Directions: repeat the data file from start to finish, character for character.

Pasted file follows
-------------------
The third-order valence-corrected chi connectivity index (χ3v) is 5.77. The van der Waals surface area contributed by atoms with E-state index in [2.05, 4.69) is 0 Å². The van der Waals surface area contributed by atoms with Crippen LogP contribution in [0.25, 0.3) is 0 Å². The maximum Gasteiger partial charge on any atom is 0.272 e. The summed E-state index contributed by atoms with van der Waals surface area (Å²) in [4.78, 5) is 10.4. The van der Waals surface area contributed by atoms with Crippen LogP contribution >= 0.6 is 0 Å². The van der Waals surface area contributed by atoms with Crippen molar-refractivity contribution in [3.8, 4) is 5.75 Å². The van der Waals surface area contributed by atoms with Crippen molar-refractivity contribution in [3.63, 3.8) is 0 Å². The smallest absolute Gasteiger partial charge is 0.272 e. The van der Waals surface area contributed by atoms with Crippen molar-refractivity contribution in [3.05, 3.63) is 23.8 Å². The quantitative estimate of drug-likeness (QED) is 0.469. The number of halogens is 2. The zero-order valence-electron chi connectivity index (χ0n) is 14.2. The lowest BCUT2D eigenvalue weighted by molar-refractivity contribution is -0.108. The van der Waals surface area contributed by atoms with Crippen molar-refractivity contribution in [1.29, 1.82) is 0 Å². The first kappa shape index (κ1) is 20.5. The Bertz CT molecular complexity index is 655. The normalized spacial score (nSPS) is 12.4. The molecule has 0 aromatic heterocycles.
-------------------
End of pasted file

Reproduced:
The third-order valence-corrected chi connectivity index (χ3v) is 5.77. The van der Waals surface area contributed by atoms with E-state index in [2.05, 4.69) is 0 Å². The van der Waals surface area contributed by atoms with Crippen LogP contribution in [0.25, 0.3) is 0 Å². The maximum Gasteiger partial charge on any atom is 0.272 e. The summed E-state index contributed by atoms with van der Waals surface area (Å²) in [4.78, 5) is 10.4. The van der Waals surface area contributed by atoms with Crippen LogP contribution >= 0.6 is 0 Å². The van der Waals surface area contributed by atoms with Crippen molar-refractivity contribution in [3.8, 4) is 5.75 Å². The van der Waals surface area contributed by atoms with Crippen molar-refractivity contribution in [3.63, 3.8) is 0 Å². The smallest absolute Gasteiger partial charge is 0.272 e. The van der Waals surface area contributed by atoms with Crippen molar-refractivity contribution in [3.05, 3.63) is 23.8 Å². The quantitative estimate of drug-likeness (QED) is 0.469. The number of halogens is 2. The zero-order valence-electron chi connectivity index (χ0n) is 14.2. The lowest BCUT2D eigenvalue weighted by molar-refractivity contribution is -0.108. The van der Waals surface area contributed by atoms with Crippen molar-refractivity contribution in [1.29, 1.82) is 0 Å². The first kappa shape index (κ1) is 20.5. The Bertz CT molecular complexity index is 655. The normalized spacial score (nSPS) is 12.4. The molecule has 0 aromatic heterocycles.